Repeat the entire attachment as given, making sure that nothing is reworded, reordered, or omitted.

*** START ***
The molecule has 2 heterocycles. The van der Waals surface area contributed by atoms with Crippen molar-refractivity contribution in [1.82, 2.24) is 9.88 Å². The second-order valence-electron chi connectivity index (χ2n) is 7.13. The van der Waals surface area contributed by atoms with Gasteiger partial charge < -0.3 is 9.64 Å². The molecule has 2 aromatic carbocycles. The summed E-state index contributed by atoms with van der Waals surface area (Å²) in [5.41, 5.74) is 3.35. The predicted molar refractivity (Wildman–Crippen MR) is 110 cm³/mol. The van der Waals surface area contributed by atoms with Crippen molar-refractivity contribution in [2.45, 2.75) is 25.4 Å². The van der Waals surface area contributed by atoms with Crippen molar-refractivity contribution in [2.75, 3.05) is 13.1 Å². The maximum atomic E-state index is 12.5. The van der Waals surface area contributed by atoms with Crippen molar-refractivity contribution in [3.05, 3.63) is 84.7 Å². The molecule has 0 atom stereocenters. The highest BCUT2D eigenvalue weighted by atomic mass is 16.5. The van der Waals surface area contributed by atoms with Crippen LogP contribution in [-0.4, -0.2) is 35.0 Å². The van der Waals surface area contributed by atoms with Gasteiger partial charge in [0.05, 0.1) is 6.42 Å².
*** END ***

The molecule has 2 heterocycles. The van der Waals surface area contributed by atoms with Crippen molar-refractivity contribution in [1.82, 2.24) is 9.88 Å². The second-order valence-electron chi connectivity index (χ2n) is 7.13. The van der Waals surface area contributed by atoms with Gasteiger partial charge < -0.3 is 9.64 Å². The molecule has 2 aromatic carbocycles. The summed E-state index contributed by atoms with van der Waals surface area (Å²) in [5.41, 5.74) is 3.35. The predicted molar refractivity (Wildman–Crippen MR) is 110 cm³/mol. The van der Waals surface area contributed by atoms with Crippen molar-refractivity contribution in [2.45, 2.75) is 25.4 Å². The van der Waals surface area contributed by atoms with Crippen molar-refractivity contribution in [2.75, 3.05) is 13.1 Å². The maximum atomic E-state index is 12.5. The van der Waals surface area contributed by atoms with Crippen molar-refractivity contribution in [3.05, 3.63) is 84.7 Å². The molecule has 0 atom stereocenters. The highest BCUT2D eigenvalue weighted by atomic mass is 16.5. The van der Waals surface area contributed by atoms with Crippen LogP contribution in [-0.4, -0.2) is 35.0 Å². The van der Waals surface area contributed by atoms with Gasteiger partial charge in [0.05, 0.1) is 6.42 Å².